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Publication numberUS5351324 A
Publication typeGrant
Application numberUS 08/120,113
Publication dateSep 27, 1994
Filing dateSep 10, 1993
Priority dateSep 10, 1993
Fee statusLapsed
Publication number08120113, 120113, US 5351324 A, US 5351324A, US-A-5351324, US5351324 A, US5351324A
InventorsPeter R. Forman
Original AssigneeThe Regents Of The University Of California, Office Of Technology Transfer
Export CitationBiBTeX, EndNote, RefMan
External Links: USPTO, USPTO Assignment, Espacenet
Fiber optic security seal including plural Bragg gratings
US 5351324 A
An optical security system enables the integrity of a container seal to be remotely interrogated. A plurality of Bragg gratings is written holographically into the core of at least one optical fiber placed about the container seal, where each Bragg grating has a predetermined location and a known frequency for reflecting incident light. A time domain reflectometer is provided with a variable frequency light output that corresponds to the reflecting frequencies of the Bragg gratings to output a signal that is functionally related to the location and reflecting frequency of each of the Bragg gratings.
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What is claimed is:
1. A fiber optic security seal system, comprising:
an optical fiber having a plurality of reflective Bragg gratings induced in the fiber, where each grating has a unique location and wavelength for reflecting incident light;
a light source means for providing input light to said fiber at all of said wavelengths for reflecting light from said gratings;
a time domain reflectometer for receiving reflected light from said gratings and outputting a signal functionally related to said unique location and wavelength for reflecting incident light for each said grating; and
a coating over an end of said optical fiber receiving said incident light said coating having a crystal pattern that produces a unique holographic image to verify an identity of said optical fiber.
2. A fiber optic security seal system according to claim 1, wherein said optical fiber has a core doped with germanium.

This invention relates to optical fibers with induced Bragg gratings and, in particular, to optical fibers with induced Bragg gratings forming a security pattern. This invention was made with government support under Contract No. W-7405-ENG-36 awarded by the U.S. Department of Energy. The government has certain rights in the invention.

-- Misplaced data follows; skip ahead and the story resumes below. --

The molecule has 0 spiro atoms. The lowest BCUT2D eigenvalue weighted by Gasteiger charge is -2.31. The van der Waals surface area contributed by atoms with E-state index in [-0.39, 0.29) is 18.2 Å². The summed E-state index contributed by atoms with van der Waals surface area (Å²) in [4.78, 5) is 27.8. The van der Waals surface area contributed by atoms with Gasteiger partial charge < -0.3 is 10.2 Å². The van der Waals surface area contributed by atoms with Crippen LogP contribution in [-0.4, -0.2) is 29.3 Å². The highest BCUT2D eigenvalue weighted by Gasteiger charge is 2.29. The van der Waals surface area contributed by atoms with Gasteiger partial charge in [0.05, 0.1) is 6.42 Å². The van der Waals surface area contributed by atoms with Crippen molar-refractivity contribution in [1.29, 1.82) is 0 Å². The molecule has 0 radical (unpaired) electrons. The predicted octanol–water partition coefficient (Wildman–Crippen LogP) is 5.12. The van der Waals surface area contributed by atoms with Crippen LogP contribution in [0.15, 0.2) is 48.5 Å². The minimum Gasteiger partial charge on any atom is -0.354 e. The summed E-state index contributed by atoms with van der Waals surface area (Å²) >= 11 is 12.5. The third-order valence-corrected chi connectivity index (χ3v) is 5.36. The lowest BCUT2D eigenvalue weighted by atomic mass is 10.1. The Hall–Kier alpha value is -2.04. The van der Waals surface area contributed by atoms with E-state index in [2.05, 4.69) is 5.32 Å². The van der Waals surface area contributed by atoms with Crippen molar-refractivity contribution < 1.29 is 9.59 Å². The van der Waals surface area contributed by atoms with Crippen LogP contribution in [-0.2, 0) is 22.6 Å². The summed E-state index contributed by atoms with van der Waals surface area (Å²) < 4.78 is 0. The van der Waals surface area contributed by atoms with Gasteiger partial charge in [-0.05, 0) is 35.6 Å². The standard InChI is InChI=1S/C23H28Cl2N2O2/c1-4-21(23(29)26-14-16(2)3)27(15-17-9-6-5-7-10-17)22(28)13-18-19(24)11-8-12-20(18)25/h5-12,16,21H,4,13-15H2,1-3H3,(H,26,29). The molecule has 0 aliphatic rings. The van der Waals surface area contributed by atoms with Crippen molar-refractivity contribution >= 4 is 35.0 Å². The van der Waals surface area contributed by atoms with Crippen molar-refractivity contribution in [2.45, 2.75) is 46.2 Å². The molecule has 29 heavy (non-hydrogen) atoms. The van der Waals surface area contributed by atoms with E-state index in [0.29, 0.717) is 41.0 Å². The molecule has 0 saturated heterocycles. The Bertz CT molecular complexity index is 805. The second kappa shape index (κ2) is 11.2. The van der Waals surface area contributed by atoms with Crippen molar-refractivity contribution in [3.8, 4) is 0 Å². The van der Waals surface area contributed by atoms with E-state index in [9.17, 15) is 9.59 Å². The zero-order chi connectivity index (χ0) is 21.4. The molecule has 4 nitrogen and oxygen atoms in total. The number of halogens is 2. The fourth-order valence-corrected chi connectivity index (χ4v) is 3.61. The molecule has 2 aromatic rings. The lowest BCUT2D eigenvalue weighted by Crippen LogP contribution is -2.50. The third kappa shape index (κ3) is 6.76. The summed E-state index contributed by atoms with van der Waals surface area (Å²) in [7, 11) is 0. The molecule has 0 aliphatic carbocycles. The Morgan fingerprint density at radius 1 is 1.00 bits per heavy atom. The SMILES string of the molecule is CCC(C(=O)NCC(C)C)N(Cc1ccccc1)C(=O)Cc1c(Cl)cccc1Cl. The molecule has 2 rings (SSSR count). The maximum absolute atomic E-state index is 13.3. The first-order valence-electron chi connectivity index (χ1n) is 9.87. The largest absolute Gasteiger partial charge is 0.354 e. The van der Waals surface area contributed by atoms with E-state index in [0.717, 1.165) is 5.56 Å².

There are a variety of applications where security must be assured and where such security must be ascertained from a location remote from the secured object. Older, prior art security seals were formed from metal tapes for electrical current continuity, embossed devices that were destroyed if the seal integrity was compromised, and other clasps and loops with identifiable impressions. Such devices can readily be counterfeited and/or defeated.

U.S. Pat. No. 3,854,792, issued Dec. 17, 1974, overcomes many of the problems of the prior art by using a fiber optic bundle wherein security masks provide light transmission security patterns between an input end of the fiber bundle and an output end of the bundle. The device requires, however, sufficient space to accommodate a bundle of fibers and access to both ends of the bundle to verify the optical transmission of the bundle.

These problems are addressed by the present invention and an improved fiber optic seal device is provided. Accordingly, it is an object of the present invention to provide a fiber optic seal security system that does not require access to both ends of an optical fiber for security interrogation.

Another object of the present invention is to provide a fiber optic seal device that requires only a few optical fibers, and preferably only one optical fiber, to provide the information needed to verify seal security. Additional objects, advantages and novel features of the invention will be set forth in part in the description that follows, and in part will become apparent to those skilled in the art upon examination of the following or may be learned by practice of the invention. The objects and advantages of the invention may be realized and attained by means of the instrumentalities and combinations particularly pointed out in the appended claims.


To achieve the foregoing and other objects, and in accordance with the purposes of the present invention, as embodied and broadly described herein, the method/apparatus of this invention may comprise a fiber optic seal security system. At least one optical fiber has a plurality of Bragg gratings written holographically into the core of the fiber, where each Bragg grating has a predetermined location and a known frequency for reflecting incident light. A time domain reflectometer, having a variable frequency light output that corresponds to the reflecting frequencies of the Bragg gratings, receives reflected light and outputs a signal that is functionally related to the location and reflecting frequency of each of the Bragg gratings.


The accompanying drawings, which are incorporated in and form a part of the specification, illustrate the embodiments of the present invention and, together with the description, serve to explain the principles of the invention. In the drawings:

FIG. 1 is a pictorial illustration and block diagram of an optical fiber seal device according to the present invention.

FIG. 2 graphically illustrates an output from a time domain interferometer having three induced spaced-apart Bragg gratings.


Referring first to FIG. 1, there is shown a pictorial illustration of one embodiment of a fiber optic seal device according to the present invention. A sealed container 10 is illustrated with a sealed closure 12 whose integrity must be monitored. It will be appreciated that the fiber optic seal described herein may be used with a plurality of devices and may monitor a variety of conditions associated with storage integrity.